By Grant Stoner | The Duquesne Duke
Duquesne track star Mohamed Cisse, a redshirt junior sprinter, will be attending the 2016 Summer Olympic Games not as a spectator, but as a member of Sierra Leone’s national team.
Yet, how is an American citizen from Largo, Md. able to secure a spot on a an African country’s Olympic squad? Well, both of his parents were born in Sierra Leone, which grants him the dual-citizenship required for eligibility.
Family ties are not the only qualifying factors when entering the Olympics, though. Over the past few years, Cisse has been training hard not just in the gym, but on the track and gridiron.
At Largo High School, Cisse ran on the track team for two years while also playing four years on the football squad. Combine that with a few seasons on the baseball team, and it became apparent to Cisse that he possessed a natural affinity for sports.
However, after he transferred to Duquesne from Fairleigh Dickinson University in 2013, he focused solely on track and field. His choice has paid off, as evidenced by his recent record-breaking performance at the 2016 Colonial Relays held earlier this month.
“This past weekend I was able to run [a] 47.40, which was a personal best for me and also a school record,” Cisse said.
He acknowledges that a 15-pound weight loss will help give him an extra surge in speed for future races.
A representative of the Sierra Leone Olympic team suggested that Cisse participate in the African National Championships held in South Africa in late June. He will compete in both the 400 and 500-meter relays. According to African Sports Monthly, Cisse must beat a time of 45.4 seconds, which is approximately two seconds less than his personal best, to qualify for the 2016 Olympic Games in the 400-meter race.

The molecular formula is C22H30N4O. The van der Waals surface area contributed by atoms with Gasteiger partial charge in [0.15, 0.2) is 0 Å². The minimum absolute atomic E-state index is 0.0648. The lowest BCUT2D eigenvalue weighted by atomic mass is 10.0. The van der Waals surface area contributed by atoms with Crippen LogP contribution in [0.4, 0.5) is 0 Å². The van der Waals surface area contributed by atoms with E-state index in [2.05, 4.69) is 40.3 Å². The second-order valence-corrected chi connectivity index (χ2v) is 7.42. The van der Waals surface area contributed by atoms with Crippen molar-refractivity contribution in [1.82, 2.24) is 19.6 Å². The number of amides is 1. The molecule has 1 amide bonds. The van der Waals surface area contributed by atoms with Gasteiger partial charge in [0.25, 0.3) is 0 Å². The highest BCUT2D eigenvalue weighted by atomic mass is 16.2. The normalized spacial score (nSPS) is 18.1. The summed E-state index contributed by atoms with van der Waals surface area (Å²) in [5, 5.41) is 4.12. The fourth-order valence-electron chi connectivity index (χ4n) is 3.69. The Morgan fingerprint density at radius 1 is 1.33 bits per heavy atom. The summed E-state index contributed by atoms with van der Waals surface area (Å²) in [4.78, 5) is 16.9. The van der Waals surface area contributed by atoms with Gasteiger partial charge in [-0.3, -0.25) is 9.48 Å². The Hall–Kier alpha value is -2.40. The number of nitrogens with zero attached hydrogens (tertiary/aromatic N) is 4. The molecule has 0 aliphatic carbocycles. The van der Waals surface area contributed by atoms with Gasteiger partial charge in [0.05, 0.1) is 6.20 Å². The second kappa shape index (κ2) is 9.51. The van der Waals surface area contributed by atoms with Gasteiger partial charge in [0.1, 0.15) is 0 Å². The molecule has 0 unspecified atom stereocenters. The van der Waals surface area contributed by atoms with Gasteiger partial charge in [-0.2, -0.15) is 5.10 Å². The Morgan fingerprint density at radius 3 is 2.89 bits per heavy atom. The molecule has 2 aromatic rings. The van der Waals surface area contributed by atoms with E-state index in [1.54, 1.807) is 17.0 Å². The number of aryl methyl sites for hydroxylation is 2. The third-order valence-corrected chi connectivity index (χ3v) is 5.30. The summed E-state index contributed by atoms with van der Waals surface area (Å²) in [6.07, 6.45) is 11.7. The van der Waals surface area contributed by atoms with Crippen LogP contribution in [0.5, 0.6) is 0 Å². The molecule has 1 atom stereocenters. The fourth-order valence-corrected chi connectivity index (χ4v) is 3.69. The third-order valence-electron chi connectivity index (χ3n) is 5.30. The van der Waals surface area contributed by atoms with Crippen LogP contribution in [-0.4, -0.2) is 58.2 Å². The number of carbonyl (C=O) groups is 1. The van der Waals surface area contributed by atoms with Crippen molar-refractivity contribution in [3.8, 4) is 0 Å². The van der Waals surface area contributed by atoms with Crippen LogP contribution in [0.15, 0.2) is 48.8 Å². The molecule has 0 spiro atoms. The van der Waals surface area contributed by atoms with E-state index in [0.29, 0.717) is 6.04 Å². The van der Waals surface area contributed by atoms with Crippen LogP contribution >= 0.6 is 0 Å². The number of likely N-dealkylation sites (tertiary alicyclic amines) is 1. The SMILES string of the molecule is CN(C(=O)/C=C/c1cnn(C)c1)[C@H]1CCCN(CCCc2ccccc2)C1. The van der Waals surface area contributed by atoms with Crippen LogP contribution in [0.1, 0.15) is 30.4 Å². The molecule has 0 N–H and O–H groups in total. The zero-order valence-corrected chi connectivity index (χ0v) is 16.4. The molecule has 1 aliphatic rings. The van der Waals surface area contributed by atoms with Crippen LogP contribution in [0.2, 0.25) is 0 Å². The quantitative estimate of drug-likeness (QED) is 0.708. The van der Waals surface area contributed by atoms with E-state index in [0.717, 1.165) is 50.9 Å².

With continued personal training, the South African races in June will further prepare him to ultimately reach this goal
Aside from all of the physical training Cisse must partake in, he still manages to balance his studies as a JMA Digital Media Arts major, along with his social life as a college student.
His fellow friend and athlete, Chris King, can attest to the time-management skills required to be successful both on and off the field. Although King, a star wide receiver for the football team, doesn’t assist Cisse with his Olympic training, he acknowledges that his friend possesses the work ethic necessary to achieve success.
“Athletes have a lot on their plates, usually two workouts per day along with class and homework, maintaining grades and maintaining a social life,” King said. “So it’s important to have a daily schedule or routine that you can stick to in order to accomplish your daily tasks.”
With the continued support of his family, friends and coaches, Cisse can focus on finishing this semester and concentrate on his upcoming qualifying meet in South Africa now that the opportunity to be an Olympian is within reach. Cisse’s years of hard work and persistence have brought him to this stage of his incredible athletic career, and his philosophy for continued success is simple.
“Mentally, [I’m] just trying to take it one step, one race at a time,” Cisse said.